yes no maybeMost assumptions, Marshall McLuhan said, have outlived their uselessness. And when it comes to retirement assumptions, as Tom Sightings writes in a splendid piece, there are reasons why “some of them are true, some are false and a few of them are in between.” His article addresses seven “common assumptions”:

“1. Social Security will be there for you. TRUE. Many workers in America have lost faith in Social Security, thinking the system will be bankrupt by the time they become eligible to collect their benefits. But the fact is, the current system is sound, just the way it is, for another two decades. Yes, lawmakers may make some modest cuts to extend the system. Or, if nothing gets done, there could be deeper cuts later on. But Social Security will not go bust.

“2. Social Security will pay the bills. FALSE. The average Social Security retirement benefit is currently $1,331 a month. That’s $15,972 per year, which happens to be the poverty line for a couple with no dependents. Meanwhile, the maximum benefit for someone at full retirement age (currently 66) is $2,685, and even for those who wait until age 70 to retire, the maximum is $3,501 a month. That sounds better, but if you qualify for the maximum benefit, you were earning over $100,000 annually, and so you’re probably not going to be happy on $32,220 a year.

“3. Inflation is no longer a worry. MAYBE. The pundits have declared that inflation is dead, and now actually worry about a decline in the cost of living. Last year the average consumer price index went up barely 1 percent. But remember the 1970s and 1980s, when inflation routinely came in at 5 percent or more? Even in the early 2000s, inflation chugged along at closer to 3 percent. So, $100 from the year 2000 is worth only about $72 today. If you retire at age 66, and expect to live another 20 years, $100 will then be worth only about $64 today, or maybe less.

“4. The stock market will pump up your income. MAYBE. The stock market has been ratcheting up since 2009, and it’s produced a lot of wealth for retirees who have invested in stocks and mutual funds. But, as recent events remind us, while the stock market is a good place to invest for the long term, it can put a pretty painful dent in your finances in the short run. So stay invested with your long-term savings, but don’t keep any money in the market that you might need in the next five years.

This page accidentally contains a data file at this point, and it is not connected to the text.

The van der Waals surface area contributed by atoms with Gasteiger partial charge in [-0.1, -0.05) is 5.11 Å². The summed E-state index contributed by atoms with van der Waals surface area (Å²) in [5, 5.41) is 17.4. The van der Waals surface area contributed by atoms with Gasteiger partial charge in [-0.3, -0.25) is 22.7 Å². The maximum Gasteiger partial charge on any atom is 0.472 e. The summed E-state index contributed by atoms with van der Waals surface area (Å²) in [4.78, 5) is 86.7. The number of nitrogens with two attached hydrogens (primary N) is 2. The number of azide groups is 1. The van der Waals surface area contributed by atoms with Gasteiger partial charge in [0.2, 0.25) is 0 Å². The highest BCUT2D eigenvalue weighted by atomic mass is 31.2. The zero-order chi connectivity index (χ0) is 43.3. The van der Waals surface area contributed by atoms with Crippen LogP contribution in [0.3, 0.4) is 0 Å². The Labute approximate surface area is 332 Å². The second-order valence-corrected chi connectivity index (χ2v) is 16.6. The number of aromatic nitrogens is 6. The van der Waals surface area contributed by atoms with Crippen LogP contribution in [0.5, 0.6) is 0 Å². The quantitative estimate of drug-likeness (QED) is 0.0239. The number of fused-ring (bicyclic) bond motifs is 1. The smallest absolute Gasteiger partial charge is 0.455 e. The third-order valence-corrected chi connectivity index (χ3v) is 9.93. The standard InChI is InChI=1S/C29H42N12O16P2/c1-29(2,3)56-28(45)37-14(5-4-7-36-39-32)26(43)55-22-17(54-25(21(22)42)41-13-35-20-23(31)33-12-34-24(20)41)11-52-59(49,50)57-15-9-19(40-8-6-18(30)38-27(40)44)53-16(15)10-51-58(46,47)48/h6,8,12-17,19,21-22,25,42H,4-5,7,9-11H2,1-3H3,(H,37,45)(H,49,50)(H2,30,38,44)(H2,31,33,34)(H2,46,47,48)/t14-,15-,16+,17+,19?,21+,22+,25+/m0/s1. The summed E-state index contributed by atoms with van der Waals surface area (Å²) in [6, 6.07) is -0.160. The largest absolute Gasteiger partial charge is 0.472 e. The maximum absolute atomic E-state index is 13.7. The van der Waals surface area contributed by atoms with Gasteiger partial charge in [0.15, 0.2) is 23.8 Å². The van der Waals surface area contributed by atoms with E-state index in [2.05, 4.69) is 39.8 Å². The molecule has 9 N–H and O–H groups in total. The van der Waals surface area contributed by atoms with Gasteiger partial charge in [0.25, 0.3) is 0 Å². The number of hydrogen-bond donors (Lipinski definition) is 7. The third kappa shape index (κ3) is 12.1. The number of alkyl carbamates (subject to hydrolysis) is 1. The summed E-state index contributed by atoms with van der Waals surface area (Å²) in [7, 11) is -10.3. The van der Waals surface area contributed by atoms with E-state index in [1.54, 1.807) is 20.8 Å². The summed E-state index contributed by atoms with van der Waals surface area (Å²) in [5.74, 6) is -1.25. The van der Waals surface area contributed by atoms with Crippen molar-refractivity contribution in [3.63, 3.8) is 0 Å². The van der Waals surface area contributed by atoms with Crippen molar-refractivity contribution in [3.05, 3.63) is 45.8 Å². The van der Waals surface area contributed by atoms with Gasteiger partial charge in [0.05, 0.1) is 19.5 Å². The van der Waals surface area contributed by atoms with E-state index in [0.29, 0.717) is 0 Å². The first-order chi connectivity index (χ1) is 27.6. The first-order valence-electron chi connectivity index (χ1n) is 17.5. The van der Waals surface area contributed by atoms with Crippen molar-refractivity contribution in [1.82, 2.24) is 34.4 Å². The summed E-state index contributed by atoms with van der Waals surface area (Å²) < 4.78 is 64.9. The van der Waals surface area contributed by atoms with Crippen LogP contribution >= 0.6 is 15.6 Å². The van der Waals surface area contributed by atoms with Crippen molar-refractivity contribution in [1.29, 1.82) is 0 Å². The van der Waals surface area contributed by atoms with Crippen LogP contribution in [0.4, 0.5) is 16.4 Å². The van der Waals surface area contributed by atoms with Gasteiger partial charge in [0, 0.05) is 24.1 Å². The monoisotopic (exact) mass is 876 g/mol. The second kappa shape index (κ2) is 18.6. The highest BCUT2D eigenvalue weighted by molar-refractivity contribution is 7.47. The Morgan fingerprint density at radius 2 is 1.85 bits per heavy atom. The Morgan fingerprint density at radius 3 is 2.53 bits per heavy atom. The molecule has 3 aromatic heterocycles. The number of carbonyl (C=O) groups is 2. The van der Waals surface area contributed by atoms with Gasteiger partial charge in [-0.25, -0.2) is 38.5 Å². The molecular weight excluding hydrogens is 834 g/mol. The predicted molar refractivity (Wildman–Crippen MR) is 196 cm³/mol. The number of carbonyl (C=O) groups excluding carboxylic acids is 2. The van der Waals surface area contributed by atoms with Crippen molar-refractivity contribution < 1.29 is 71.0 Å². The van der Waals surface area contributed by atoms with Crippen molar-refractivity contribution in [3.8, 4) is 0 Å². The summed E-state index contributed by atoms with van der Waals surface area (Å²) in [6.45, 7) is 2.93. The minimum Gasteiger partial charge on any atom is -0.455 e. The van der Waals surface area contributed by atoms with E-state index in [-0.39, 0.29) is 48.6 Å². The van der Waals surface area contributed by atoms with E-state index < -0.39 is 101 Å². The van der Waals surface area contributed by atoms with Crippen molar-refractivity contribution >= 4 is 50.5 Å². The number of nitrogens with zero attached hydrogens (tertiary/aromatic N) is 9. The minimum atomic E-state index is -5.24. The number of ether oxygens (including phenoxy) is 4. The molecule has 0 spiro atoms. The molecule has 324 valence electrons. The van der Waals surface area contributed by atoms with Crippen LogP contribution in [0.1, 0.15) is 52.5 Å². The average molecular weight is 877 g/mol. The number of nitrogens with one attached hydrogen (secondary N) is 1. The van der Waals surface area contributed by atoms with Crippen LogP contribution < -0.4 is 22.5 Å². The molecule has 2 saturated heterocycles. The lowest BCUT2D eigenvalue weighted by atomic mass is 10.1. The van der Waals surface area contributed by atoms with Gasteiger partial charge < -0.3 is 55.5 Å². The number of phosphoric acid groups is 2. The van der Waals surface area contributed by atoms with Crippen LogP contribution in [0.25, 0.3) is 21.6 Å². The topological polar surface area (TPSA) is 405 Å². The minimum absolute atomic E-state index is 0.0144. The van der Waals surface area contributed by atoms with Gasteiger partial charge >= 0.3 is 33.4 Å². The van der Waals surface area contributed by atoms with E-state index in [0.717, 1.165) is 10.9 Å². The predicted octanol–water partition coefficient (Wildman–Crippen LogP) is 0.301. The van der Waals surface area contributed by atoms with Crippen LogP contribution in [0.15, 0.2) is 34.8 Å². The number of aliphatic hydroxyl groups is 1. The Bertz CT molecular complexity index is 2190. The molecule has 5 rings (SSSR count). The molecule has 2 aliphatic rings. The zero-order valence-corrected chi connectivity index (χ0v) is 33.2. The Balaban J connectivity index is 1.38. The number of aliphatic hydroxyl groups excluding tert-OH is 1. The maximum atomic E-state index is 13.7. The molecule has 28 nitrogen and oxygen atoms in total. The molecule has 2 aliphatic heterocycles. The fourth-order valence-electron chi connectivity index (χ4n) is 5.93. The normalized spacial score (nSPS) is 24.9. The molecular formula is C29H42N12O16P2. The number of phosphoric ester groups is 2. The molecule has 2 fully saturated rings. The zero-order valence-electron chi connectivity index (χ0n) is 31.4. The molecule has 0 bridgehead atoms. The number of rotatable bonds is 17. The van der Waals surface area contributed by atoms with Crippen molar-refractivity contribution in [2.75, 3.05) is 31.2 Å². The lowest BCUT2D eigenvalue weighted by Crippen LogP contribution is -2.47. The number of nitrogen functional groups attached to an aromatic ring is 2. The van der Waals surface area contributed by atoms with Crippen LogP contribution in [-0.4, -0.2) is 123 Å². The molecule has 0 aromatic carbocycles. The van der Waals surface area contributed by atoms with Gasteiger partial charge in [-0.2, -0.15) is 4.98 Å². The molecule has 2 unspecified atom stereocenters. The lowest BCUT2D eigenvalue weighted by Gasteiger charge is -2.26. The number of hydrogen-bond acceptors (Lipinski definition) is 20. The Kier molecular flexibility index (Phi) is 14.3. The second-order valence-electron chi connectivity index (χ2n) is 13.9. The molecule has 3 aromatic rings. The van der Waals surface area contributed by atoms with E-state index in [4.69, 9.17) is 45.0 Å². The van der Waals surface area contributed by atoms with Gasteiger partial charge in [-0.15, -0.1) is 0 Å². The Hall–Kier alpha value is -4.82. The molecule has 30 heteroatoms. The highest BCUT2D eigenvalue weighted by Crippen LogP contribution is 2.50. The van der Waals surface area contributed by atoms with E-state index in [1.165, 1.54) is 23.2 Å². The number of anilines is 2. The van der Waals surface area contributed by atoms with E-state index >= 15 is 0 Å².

1. You can always keep working. MAYBE. Many baby boomers express an interest in working after they retire, usually as a consultant or in a part-time job. This pans out for many people, especially those who are able to keep options open with their old company. But the fact is, only a small fraction of retired people are actually working. Why the discrepancy? Jobs are not that easy to get for people over 65, and as we hit our 70s we may find that we don’t have the interest or the stamina to continue in the labor force.

“6. You’ll receive an inheritance. MAYBE. But even the most affluent aging parents can be bled dry if they end up in a nursing home, especially if they don’t have long-term care insurance. The average nursing home costs several thousand dollars a month, and fees can go much higher depending on where you live and what kind of services are needed. But even without punishing care giving costs, many elderly parents live well into their 90s, and simply spend down most of their children’s inheritance.

“7. You can live on less money. TRUE. It doesn’t take a genius to figure out that you’ll have less money in retirement than you did when you were working. The good news is that you need less money. You will likely pay lower taxes and won’t be subject to the payroll tax. Your kids are probably grown up, so you’re not supporting them anymore. And there are many ways to cut your bills, such as downsizing your home, traveling off season and taking advantage of a wide array of senior discounts.”